Now let’s discuss the code in this file briefly. We start with the <?php tag indicating this is a script and a comment that the contents of this file is the helper class for the mod_random_quote module. Next we define our helper class. The class name is composed of the module name in camel case with no underscores followed by the word Helper giving us the name of ModRandomQuoteHelper. Again, this is one of the conventions used in Joomla for naming classes. It is important to use this convention because there are parts of Joomla that create class names dynamically and this naming convention is used to derive the class name. Notice the class is created as an abstract class. This simply means that the class itself cannot be instantiated directly, and in our case we don’t need to. We only need a container to store our methods we want to use to access the data from the database. That brings us to the method declaration for getRandomQuote(). Notice it is public and static, meaning we can call this method without instantiating the class. We will flesh this file out more shortly, but for now notice that it simply returns a string that reads, “This is a returned quote.”. We will use this for testing before moving on to actually accessing the database to get a random quote.

In order to use our newly created class in our module, we will need to edit the modules PHP file to include it. Open mod_random_quote.php and make the additions marked in red.

defined('_JEXEC') or die;

// Include the mod_random_quote helper functions only once
require_once __DIR__ . '/helper.php';

$quote = ModRandomQuoteHelper::getRandomQuote();

require JModuleHelper::getLayoutPath('mod_random_quote', 'default');

The first line of code, require_once __DIR__ . '/helper.php';, will look in the current directory and load the helper class file. The require_once makes sure that we only import the code one time. Next we make a call to the method we created in the helper class to get the quote with the line of code that reads $quote = ModRandomQuoteHelper::getRandomQuote(); and assign it to the variable named $quote.

Now that we have the helper class written and the modules PHP file is calling the method we need to make a change to the template (or view) to make use of the data retrieved. Open the /tmpl/default.php file from your project directory and make the changes marked in red.

defined('_JEXEC') or die;

echo 'Random Quote Module';

echo '<br />';
echo $quote;

Here we have added a <br /> tag to add a line break and then echo our quote to the user.

With these changes in place we next need to update the manifest file so we can test. Open the mod_random_quote.xml file and add the line in red.

<?xml version="1.0" encoding="utf-8"?>
<extension type="module" version="3.5" client="site" method="upgrade">

<author>Joe Hildreth</author>
<creationDate>05 JUL 2016</creationDate>
<copyright>(c)2016 Joe Hildreth, All rights Reserved</copyright>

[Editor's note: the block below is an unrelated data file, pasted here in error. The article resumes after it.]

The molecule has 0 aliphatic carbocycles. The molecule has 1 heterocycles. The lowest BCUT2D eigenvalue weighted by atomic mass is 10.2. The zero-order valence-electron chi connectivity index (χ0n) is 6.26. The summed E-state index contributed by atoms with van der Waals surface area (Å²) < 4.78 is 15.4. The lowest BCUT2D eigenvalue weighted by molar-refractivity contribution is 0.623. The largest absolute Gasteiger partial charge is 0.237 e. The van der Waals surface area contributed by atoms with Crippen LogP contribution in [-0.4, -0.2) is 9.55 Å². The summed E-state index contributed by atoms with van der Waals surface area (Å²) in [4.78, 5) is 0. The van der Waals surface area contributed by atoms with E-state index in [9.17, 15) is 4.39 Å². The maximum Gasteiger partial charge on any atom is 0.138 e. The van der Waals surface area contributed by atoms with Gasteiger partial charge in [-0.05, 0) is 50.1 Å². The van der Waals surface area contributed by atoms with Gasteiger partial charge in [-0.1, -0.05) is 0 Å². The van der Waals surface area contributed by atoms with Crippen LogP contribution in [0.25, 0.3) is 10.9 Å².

<license>GNU General Public License V2 or later</license>
<authorEmail>This email address is being protected from spambots. You need JavaScript enabled to view it.<;/authorEmail>

<file driver="mysql" charset="utf8">sql/install.mysql.utf8.sql</file>

<file driver="mysql" charset="utf8">sql/uninstall.mysql.utf8.sql</file>

<filename module="mod_random_quote">mod_random_quote.php</filename>


By now you have a grip on the manifest file and know that this line will include the file helper.php to be copied over when the module installs.

Testing the results

011 001 Joomla moduleZip up the module and install, publish it and give it a position and make it visible on all menus. The module should display like the image to the left. If all is well you should see the line, “This is a returned quote.”, indicating that our helper class was loaded and the method to return a quote was called and worked properly. If you had any issues, double check the content of your PHP and manifest files.

Getting a Quote from the Database

Now that we have the framework of our module in place by breaking out the functionality in different files, we can tackle getting one of our quotes from the database. Logically, getting information from the database is a job for the model, and in our module that means the helper class. Recall from above that we created a method in our class called getRandomQuote() whose job it will be to get a quote from the database.

Joomla has classes dedicated to working with the database and they are fairly simple to use. These classes are abstracted out and allow you to use the same code, regardless of the database server in which Joomla is running. These classes are JDatabaseDriver and JDatabaseQuery. The JDatabaseDriver class will return the connection to the database, creating one if it does not exist and is also responsible for returning the JDatabaseQuery object to make queries from the database. The JDatabaseDriver class object is available from JFactory. (For more information on JFactory see the Joomla execution cycle video or tutorial.) Let’s look at some code that will do this for us.

$db = JFactory::getDbo();